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Is the West losing its perspective on radicalisation?

It may sound trite but when everything and everyone is seen as a terrorist – or a potential terrorist – the term has lost all its meaning.

It may sound trite but when everything and everyone is seen as a terrorist – or a potential terrorist – the term has lost all its meaning.

Shortly after I joined CSIS – the Canadian Security Intelligence Service – as a strategic analyst on the Middle East I was thrust into the world of Islamist terrorism. The transition was not that difficult as I had been immersed in the Arab and Muslim worlds for a decade and a half and had a very strong working knowledge of not only Arabic and Farsi (Persian) but also the region’s history and cultures.

In all honesty, the study of terrorism, whether of the Islamist variety or not, was a niche field in most of the world prior to 9/11. Very few academics had turned their attention to it – it was most certainly NOT the bonanza that ensued after Al Qaeda (AQ) flew four planes into buildings in 2001 – and the security services, including those in Canada, were probably the best versed on who was who, as they were responsible for gathering intelligence/evidence both to prevent attacks from taking place and to bring wannabe perpetrators to justice.

What we found in the immediate aftermath of that tragic Tuesday in September in New York and Washington was that a relatively new phenomenon, which we called ‘homegrown’ Islamist terrorism rose in significance. We were seeing hundreds of individuals adopting ideologies based on their warped interpretation of Islam, some of whom went on to plan (and on occasion execute) acts of terrorism.

Identifying threats

In order to better identify who we needed to worry about most – we had learned that the vast majority of people who showed the smallest signs of commitment to a ’cause’ were neither capable nor really ‘into’ that cause to actually do anything (we called these bystanders ‘couch jihadis‘) – we began to compile lists of characteristics or signs that were indicative of potential terrorist action. These behaviours and attitudes became known as indicators of ‘radicalisation‘: it should be pointed out that this phenomenon was not limited to those who thought serious of acts of violence in the name of Islam were warranted. We in Canada had lived through Armenian and Sikh ‘radicalisation‘ phases as well in the 1980s but by the 2000s the Islamist variety was by far dominant.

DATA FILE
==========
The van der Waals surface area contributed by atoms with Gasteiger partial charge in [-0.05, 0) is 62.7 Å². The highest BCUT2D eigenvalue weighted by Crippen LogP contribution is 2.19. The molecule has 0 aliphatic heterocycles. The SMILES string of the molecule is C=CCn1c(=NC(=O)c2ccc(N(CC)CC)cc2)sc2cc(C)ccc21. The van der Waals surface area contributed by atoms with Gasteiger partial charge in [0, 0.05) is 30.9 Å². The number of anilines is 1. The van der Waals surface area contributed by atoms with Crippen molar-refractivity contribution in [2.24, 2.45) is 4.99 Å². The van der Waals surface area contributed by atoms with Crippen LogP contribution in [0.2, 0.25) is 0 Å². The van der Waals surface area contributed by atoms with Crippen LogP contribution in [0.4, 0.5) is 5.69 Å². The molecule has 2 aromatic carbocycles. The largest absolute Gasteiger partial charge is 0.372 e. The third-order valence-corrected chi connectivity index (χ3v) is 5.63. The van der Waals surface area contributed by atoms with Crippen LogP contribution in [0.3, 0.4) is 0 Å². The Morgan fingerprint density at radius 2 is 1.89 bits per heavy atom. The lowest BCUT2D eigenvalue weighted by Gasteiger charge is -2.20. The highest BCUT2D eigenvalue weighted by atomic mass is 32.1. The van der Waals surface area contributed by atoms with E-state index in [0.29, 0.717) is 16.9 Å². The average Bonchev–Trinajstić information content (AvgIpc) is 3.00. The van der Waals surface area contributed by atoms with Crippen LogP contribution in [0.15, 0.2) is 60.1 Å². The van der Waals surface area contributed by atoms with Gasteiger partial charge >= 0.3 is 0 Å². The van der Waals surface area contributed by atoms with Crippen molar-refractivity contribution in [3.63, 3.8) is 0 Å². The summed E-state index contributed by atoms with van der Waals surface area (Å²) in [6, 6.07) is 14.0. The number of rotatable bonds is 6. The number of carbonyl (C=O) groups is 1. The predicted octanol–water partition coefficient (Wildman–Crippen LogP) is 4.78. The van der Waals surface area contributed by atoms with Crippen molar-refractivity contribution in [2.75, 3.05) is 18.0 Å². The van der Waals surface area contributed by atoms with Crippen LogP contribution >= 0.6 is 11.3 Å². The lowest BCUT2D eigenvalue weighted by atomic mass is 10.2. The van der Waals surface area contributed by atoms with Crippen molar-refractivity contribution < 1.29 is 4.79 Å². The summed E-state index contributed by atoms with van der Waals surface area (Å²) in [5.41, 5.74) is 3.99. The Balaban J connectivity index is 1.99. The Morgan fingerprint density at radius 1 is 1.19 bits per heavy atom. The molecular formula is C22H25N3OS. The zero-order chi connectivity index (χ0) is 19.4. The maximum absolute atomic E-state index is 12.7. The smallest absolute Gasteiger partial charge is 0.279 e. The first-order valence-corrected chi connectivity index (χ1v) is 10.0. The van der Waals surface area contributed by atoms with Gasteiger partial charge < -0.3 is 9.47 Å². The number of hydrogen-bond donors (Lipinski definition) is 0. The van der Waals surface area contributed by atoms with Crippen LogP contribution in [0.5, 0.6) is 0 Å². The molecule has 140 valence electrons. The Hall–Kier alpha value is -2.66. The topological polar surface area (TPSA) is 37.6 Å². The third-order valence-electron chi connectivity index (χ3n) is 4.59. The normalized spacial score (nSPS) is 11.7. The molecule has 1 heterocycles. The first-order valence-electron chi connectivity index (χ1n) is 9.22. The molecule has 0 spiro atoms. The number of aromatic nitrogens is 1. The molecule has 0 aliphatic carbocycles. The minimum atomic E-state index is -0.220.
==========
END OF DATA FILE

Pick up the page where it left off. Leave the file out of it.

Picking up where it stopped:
Those signs became tools for investigators to key on and helped focus resources where they were best deployed (you NEVER have enough resources in security intelligence to do everything). Later, as I approached retirement from the Canadian civil service I turned my experiences into a book, published in 2014 by Rowman and Littlefield with the title The Threat from Within: Recognizing Al Qaeda-inspired terrorism in the West.

Worth a purchase, I swear! (Photo: Borealis Threat and Risk Consulting)

Now it seems, at least to me, that we are using the term ‘radicalisation‘ in ways that are neither helpful nor accurate. As my friend Simon Cottee from Kent University in the UK wrote in a recent piece for Newsweek, radicalisation, which once referred to what transpired “before the bomb went off”, now seems to be used as a synonym for wrong-think. Simon’s comments are worth including here at some length:

Trump’s 74 million supporters are radicalized. Trump himself is radicalized: Apparently it was Fox News that did it. And Trump, in turn, is “radicalizer-in-chief”, transforming ordinary Americans into domestic terrorists. The list goes on: Any American who believes in a conspiracy theory is radicalized. Teenage boys who say “triggered” are in the early stages of radicalization. The left, too, is radicalized. Young children are radicalized. Critics of COVID-lockdown measures are radicalized. British politics is radicalized; Brexit did it, according to a CNN op-ed. Brexit itself was radicalized. And Joe Rogan, Bret Weinstein and Sam Harris are agents of radicalization.

Simon Cottee

And there is more (you really should read the article in its entirety). In summing up Simon writes “We should resist this degradation of the concept, for if we extend radicalization to include everything foul and odious we perilously risk losing sight of the really lethal threats in our midst.”

Hear, hear.

So what is radicalisation?

Radicalisation is only of concern when it leads to serious acts of violence. Note what I just stated: ACTS of SERIOUS VIOLENCE. Not Twitter insults. Not name-calling. Not spreading shit on the walls of the US Capitol. ACTS of SERIOUS VIOLENCE.

Simon is correct in his concerns. When we extend the term to everyone, in the main because we disagree with their views (political or otherwise), we are missing the point. That point? Simply put it is that a small number of people embrace ideas that condone and encourage serious acts of violence in which other people die or are terribly wounded. Like terrorist attacks. THEY are the ones we need to worry about. Not someone who makes you feel bad in his/her refusal to kowtow to your world view.

I am therefore appealing to all to step back from this tendency to use the term radicalisation in ways that do not help us understand the phenomenon nor aid us in identifying and preventing acts of serious violence. Please.

Read More About Radicalization

By Phil Gurski

Phil Gurski is the President and CEO of Borealis Threat and Risk Consulting Ltd. and Director of the National Security programme at the University of Ottawa’s Professional Development Institute (PDI). Phil is a 32-year veteran of CSE and CSIS and the author of six books on terrorism.

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